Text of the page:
MONTPELIER, Vt. (Jan. 20) - Betting on the state lottery for some quick cash? Get in line: State governments across the country are thinking the same thing.
Courted by Wall Street investment houses, Vermont is one of more than a dozen states where proposals have been floated to lease state lotteries to private investors.
Lawmakers in Illinois, Indiana and Texas have rejected lottery lease proposals in the past two years, but governors in all three states have indicated they'll raise the idea again.
In Indiana, the plan was to use revenue from a privatized lottery for a scholarship program to stem a brain drain from the state, according to Tom Osborne, an official handling infrastructure investments at UBS Investment Bank.
Texas Gov. Rick Perry, meanwhile, had cancer research on his lottery-earnings shopping list. In Vermont, Douglas wants to split the proceeds between stemming increases in the property taxes that pay for schools and chipping in for school construction projects.
"Not only will this proposal ease the financial strain on homeowners, it will help clear the backlog of school construction, giving our students 21st century learning environments in energy efficient buildings," Douglas told lawmakers in his annual State of the State address earlier this month.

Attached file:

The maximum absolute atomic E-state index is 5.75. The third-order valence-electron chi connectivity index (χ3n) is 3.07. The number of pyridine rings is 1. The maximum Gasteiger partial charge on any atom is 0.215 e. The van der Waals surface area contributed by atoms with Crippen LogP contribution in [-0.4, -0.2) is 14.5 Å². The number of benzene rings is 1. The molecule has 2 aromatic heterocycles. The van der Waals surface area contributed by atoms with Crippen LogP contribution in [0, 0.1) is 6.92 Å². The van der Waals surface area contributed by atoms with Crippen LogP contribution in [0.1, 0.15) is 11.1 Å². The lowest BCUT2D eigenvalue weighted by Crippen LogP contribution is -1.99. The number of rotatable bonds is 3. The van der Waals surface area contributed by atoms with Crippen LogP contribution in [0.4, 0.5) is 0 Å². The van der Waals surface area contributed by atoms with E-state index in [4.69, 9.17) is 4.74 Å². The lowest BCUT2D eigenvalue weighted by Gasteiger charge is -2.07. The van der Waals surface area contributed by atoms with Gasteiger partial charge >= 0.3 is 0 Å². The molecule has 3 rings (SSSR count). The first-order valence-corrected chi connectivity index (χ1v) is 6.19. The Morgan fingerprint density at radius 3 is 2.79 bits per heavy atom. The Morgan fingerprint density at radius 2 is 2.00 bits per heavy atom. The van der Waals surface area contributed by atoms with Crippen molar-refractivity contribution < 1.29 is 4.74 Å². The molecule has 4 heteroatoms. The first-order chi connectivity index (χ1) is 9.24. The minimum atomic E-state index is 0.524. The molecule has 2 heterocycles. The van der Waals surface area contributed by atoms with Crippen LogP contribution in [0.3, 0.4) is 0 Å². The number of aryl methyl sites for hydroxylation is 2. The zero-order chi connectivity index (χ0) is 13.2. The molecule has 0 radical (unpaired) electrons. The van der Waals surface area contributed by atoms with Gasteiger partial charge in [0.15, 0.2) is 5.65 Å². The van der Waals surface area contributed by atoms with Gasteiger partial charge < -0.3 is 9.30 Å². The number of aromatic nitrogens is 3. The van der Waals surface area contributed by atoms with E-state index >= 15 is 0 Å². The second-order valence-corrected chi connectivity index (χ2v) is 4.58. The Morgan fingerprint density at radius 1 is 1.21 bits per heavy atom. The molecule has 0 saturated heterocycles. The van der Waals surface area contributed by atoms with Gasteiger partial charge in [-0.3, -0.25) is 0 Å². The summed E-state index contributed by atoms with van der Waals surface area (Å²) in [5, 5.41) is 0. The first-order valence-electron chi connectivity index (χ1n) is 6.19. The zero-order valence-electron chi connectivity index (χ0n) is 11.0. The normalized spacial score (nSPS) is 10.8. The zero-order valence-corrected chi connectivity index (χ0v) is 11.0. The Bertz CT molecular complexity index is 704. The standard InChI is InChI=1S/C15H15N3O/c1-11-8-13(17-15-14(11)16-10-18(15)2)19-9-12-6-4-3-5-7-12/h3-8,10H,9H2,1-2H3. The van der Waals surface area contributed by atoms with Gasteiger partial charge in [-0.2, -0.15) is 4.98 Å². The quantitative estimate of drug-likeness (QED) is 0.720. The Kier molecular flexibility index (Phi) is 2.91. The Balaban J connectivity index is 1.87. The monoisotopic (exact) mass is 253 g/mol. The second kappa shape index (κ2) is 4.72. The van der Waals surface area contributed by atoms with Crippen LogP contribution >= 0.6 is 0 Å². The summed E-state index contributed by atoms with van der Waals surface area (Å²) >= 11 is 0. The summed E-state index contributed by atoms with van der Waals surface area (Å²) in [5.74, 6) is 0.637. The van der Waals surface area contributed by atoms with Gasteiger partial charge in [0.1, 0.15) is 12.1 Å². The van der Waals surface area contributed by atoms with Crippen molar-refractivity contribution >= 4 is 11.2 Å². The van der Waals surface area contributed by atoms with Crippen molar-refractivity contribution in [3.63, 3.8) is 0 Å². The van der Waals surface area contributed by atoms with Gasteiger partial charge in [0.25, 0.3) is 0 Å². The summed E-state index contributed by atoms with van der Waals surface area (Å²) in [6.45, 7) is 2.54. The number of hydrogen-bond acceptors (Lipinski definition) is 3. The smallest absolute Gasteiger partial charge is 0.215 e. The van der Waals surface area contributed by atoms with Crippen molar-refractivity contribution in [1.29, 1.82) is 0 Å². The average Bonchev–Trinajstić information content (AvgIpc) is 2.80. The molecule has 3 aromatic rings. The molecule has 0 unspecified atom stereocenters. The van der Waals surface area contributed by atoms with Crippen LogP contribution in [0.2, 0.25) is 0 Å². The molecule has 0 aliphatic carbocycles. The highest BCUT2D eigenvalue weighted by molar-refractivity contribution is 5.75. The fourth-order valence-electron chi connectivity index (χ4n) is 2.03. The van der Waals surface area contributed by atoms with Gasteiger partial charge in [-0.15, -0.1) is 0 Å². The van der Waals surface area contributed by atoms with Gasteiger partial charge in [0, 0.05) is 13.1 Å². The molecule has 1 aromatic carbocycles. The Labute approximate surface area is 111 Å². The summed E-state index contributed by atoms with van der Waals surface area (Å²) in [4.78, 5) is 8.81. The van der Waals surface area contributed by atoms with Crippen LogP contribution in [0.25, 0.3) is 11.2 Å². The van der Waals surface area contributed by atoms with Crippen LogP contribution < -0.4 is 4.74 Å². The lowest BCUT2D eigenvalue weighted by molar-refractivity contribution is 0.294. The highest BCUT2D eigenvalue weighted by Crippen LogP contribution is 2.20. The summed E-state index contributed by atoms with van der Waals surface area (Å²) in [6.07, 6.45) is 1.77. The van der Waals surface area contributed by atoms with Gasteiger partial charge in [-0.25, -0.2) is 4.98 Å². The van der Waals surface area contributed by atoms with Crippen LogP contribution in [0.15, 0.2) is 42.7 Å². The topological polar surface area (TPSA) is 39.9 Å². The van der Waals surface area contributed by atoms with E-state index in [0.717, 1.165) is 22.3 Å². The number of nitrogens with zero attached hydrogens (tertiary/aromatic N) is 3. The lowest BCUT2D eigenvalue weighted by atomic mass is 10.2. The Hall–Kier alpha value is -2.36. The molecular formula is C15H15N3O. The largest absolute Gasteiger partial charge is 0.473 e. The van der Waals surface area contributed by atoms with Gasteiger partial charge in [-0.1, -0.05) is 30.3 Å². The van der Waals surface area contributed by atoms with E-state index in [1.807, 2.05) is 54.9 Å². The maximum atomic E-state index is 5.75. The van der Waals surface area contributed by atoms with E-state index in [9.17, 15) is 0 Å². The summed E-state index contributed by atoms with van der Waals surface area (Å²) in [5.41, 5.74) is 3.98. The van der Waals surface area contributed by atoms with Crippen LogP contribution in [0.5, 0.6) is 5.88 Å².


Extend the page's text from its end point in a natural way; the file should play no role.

Rachel Volberg, president of Northampton, Mass.,-based Gemini Research, which studies gambling and advises governments about it, said that when states run lotteries, the operations are tempered by concern for what's best for citizens. That could change if private companies were the ones drumming up the games, she said.
"Private operators running lotteries are going to be much more likely to try to introduce games that are going to be extremely profitable, and that could be very problematic in terms of gambling problems," said Volberg.
I'm not a big fan of lotteries, at least not when they are sold as a "new, addition" revenue stream, typically for school funding. Eventually, that additional revenue stream becomes the main revenue stream, replacing what would have come from general taxes. For that reason, many states already have reason to encourage gambling.